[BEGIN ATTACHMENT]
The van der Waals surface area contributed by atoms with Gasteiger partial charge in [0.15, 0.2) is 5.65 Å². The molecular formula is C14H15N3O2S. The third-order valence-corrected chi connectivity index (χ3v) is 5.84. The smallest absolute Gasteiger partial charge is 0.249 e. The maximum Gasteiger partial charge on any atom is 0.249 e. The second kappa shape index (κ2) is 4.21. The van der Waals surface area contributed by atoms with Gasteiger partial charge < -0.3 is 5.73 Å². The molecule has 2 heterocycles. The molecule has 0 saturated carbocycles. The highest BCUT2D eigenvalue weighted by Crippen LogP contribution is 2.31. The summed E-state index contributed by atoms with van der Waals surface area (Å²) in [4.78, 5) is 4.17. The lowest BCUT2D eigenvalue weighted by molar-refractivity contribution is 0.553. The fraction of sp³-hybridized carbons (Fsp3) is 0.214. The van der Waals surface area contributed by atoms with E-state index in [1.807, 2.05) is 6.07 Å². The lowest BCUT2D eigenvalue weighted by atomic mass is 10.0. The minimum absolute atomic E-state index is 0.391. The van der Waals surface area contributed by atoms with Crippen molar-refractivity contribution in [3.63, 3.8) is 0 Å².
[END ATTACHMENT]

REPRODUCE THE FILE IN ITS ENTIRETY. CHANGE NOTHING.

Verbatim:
The van der Waals surface area contributed by atoms with Gasteiger partial charge in [0.15, 0.2) is 5.65 Å². The molecular formula is C14H15N3O2S. The third-order valence-corrected chi connectivity index (χ3v) is 5.84. The smallest absolute Gasteiger partial charge is 0.249 e. The maximum Gasteiger partial charge on any atom is 0.249 e. The second kappa shape index (κ2) is 4.21. The van der Waals surface area contributed by atoms with Gasteiger partial charge < -0.3 is 5.73 Å². The molecule has 2 heterocycles. The molecule has 0 saturated carbocycles. The highest BCUT2D eigenvalue weighted by Crippen LogP contribution is 2.31. The summed E-state index contributed by atoms with van der Waals surface area (Å²) in [4.78, 5) is 4.17. The lowest BCUT2D eigenvalue weighted by molar-refractivity contribution is 0.553. The fraction of sp³-hybridized carbons (Fsp3) is 0.214. The van der Waals surface area contributed by atoms with E-state index in [1.807, 2.05) is 6.07 Å². The lowest BCUT2D eigenvalue weighted by atomic mass is 10.0. The minimum absolute atomic E-state index is 0.391. The van der Waals surface area contributed by atoms with Crippen molar-refractivity contribution in [3.63, 3.8) is 0 Å².